Ivan Cheren's Little League legacy continues

Widow honors late baseball father by raising funds to train local kids on diamond

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Ivan Cheren loved baseball so much he couldn’t stay away from the local fields around greater Riverdale. And those who came to know of him recall his presence wherever the nearest crack of the bat was heard. His folk-like stature was made for a starring role in a baseball movie. But to Ivan, baseball was about so much more, including giving back to others.

Two years after being diagnosed with dementia, Ivan passed away in January of this year. His wife, Debra Derella Cheren, has kept her husband’s legacy alive with an online crowdfunding page aimed at supporting young ballplayers in the community.

Providing gloves, bats and training sessions with a former professional baseball player are a few of the good works made possible by the fund. She has raised just shy of $15,000 so far.

“Ivan was a true creative and such a humanitarian,” Debra says. “And he really loved kids.”

Ivan became a familiar face at local fields dating back 20 years when he and his friend Mark Sherman started organizing baseball camps for the local youth. Word quickly spread and the two friends shuttled in eager ballplayers from as far as Morningside Heights.

“We decided to start a baseball camp because there was a lack of training for kids in the local leagues,” Sherman said. “It was our baby for 12 years.”

The camp hired the services of former professional baseball player Jose Salcedo.

Although Salcedo was originally from the Dominican Republic, he had a family connection to Riverdale. His cousin is Pedro Alvarez, a former baseball star at Horace Mann school who was a infielder for Major League Baseball’s Pittsburgh Pirates and Baltimore Orioles  for nine seasons.

“He was always looking for ways to use his baseball skills.” Sherman said of Salcedo. “So we hired him as an assistant coach.”

Ivan was in charge of the marketing and finances for the camp. But he also enjoyed getting in on the action himself, including running around the outfield for a few hours to retrieve fly balls.

“He lived his life with love and gratitude and all about giving and helping the kids,” Sherman said. “He helped a lot of kids in need.”

Ivan and Debra have one son together, Sage, whose earliest memories were bonding over baseball with his father. Ivan would coach Sage during those youth baseball camps he helped organize. Sage went on to play at Riverdale/Kingsbridge Academy before playing college baseball at Westchester Community College and SUNY Oneonta.

According to Debra, nothing made Ivan prouder than watching his son play the sport they both loved.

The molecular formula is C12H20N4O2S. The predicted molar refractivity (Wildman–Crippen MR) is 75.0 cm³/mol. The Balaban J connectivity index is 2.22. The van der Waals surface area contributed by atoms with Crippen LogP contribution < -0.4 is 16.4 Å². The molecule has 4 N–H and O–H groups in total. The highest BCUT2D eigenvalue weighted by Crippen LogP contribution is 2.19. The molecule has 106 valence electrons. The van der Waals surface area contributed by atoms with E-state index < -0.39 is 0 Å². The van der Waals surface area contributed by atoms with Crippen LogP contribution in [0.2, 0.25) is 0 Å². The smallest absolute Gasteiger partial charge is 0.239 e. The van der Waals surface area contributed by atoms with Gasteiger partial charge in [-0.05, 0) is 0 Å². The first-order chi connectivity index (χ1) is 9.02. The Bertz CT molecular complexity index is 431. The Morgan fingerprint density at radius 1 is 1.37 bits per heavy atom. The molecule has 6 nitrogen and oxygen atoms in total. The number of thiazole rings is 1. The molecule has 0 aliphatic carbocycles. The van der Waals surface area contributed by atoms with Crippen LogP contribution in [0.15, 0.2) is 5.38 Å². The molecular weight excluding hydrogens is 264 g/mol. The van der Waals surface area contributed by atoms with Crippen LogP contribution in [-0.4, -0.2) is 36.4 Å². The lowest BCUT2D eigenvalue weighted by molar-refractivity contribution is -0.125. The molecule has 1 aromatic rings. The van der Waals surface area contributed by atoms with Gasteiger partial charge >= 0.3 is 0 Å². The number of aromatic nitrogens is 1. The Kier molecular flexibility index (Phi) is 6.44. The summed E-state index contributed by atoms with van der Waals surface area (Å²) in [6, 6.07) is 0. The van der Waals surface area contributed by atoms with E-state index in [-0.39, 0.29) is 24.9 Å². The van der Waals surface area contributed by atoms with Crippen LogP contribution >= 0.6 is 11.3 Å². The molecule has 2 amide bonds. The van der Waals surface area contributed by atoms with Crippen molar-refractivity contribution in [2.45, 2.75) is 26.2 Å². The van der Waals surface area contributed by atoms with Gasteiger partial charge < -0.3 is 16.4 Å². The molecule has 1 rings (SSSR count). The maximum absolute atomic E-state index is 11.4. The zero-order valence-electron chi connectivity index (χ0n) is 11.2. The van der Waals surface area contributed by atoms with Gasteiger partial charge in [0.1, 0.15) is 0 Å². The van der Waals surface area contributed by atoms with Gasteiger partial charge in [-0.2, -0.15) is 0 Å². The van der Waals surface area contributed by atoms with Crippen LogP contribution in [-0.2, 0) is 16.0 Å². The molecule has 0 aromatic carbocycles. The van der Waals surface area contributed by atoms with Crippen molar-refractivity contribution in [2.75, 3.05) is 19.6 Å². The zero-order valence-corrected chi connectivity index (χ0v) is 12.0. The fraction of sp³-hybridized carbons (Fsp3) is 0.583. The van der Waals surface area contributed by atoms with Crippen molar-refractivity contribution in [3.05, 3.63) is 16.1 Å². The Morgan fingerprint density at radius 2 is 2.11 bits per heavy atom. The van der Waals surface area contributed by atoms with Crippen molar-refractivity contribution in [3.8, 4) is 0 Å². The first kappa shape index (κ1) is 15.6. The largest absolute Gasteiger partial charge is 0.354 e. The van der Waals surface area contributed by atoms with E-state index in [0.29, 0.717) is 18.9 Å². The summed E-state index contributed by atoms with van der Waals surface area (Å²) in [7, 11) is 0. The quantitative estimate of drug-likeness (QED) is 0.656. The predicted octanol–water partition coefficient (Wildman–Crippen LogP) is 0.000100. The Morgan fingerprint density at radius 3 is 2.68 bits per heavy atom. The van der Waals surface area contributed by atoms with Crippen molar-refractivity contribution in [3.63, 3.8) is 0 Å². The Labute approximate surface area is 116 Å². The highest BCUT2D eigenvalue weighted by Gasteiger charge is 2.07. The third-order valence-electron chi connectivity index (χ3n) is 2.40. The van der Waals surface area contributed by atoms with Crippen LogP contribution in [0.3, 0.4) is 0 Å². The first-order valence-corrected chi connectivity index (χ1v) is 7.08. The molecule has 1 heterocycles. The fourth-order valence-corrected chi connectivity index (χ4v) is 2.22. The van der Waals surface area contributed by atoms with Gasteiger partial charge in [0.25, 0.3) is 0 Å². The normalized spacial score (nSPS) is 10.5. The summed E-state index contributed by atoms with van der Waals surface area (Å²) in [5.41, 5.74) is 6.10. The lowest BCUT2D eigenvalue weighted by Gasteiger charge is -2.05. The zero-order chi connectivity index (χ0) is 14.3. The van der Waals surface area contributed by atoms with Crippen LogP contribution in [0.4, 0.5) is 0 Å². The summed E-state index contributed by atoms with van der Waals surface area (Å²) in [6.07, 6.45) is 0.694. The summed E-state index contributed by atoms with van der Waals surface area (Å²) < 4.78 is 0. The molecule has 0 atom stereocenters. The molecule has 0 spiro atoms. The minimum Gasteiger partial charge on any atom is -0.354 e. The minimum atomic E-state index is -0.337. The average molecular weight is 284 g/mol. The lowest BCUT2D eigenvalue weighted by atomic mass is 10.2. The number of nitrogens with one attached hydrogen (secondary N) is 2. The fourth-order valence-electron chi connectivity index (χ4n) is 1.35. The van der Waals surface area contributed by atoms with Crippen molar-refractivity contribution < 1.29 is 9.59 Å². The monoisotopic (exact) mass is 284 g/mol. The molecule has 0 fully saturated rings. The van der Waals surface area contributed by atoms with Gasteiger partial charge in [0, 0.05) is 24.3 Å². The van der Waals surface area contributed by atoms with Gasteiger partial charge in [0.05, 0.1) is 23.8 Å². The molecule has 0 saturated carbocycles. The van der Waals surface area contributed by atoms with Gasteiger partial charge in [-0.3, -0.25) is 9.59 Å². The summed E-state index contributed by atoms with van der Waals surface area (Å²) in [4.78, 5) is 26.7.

“I think it was the thing that brought them together,” Debra said. “They bonded incredibly.”

Debra has reserved a portion of the money raised from the GoFundMe to help pair families with Salcedo for training sessions. She is quick to recommend the services of Salcedo, whom she and Ivan consider to be part of their family.

“He’s really been the one who’s brought the families to me telling me their kids could use help,” Debra said of the trainer.

Salcedo was discovered by scouts from the Los Angeles Dodgers in 1990 as a 17-year-old right-handed pitcher. After stints in the Dodgers and Milwaukee Brewers’ farm systems, Salcedo retired from pro baseball in 2002 and has since then dedicated his life to helping future generations of baseball players.

“Not everyone can teach kids how to play baseball,” Salcedo told The Riverdale Press. “I guess it’s something God gave me to help others.”’

The work being done by Debra means a lot to baseball families who are burdened by the costs of travel, equipment and private lessons. They are hopeful their kids take the lessons they learn from Salcedo and run with them.

“He loves the game and respects the game and he wants children to also feel that way too,” said one parent whose two sons train with Salcedo. “He considers my kids to be his.”

Rob Agredo and his family moved to Riverdale when his daughter Sam was 4 years old. She started playing baseball when she turned 6. Sam, now 15, still deals with pressure and criticism for being the only girl on her team. When Sam was chosen as a beneficiary of the GoFundMe funds, her father was touched by the generosity of the Cheren family.

“To have people who are not directly involved with my kid but hear her story and sympathize to the point where they would actually reach out to me is incredible,” Agredo said. “It gives me an opportunity to give my kid that extra push that she feels that she needs to keep up and to play the game she loves.”

Baseball is interwoven with Riverdale and the community.

“You can hear and feel baseball going on all the time,” Agredo said.

And Ivan Cheren wouldn’t want it any other way.

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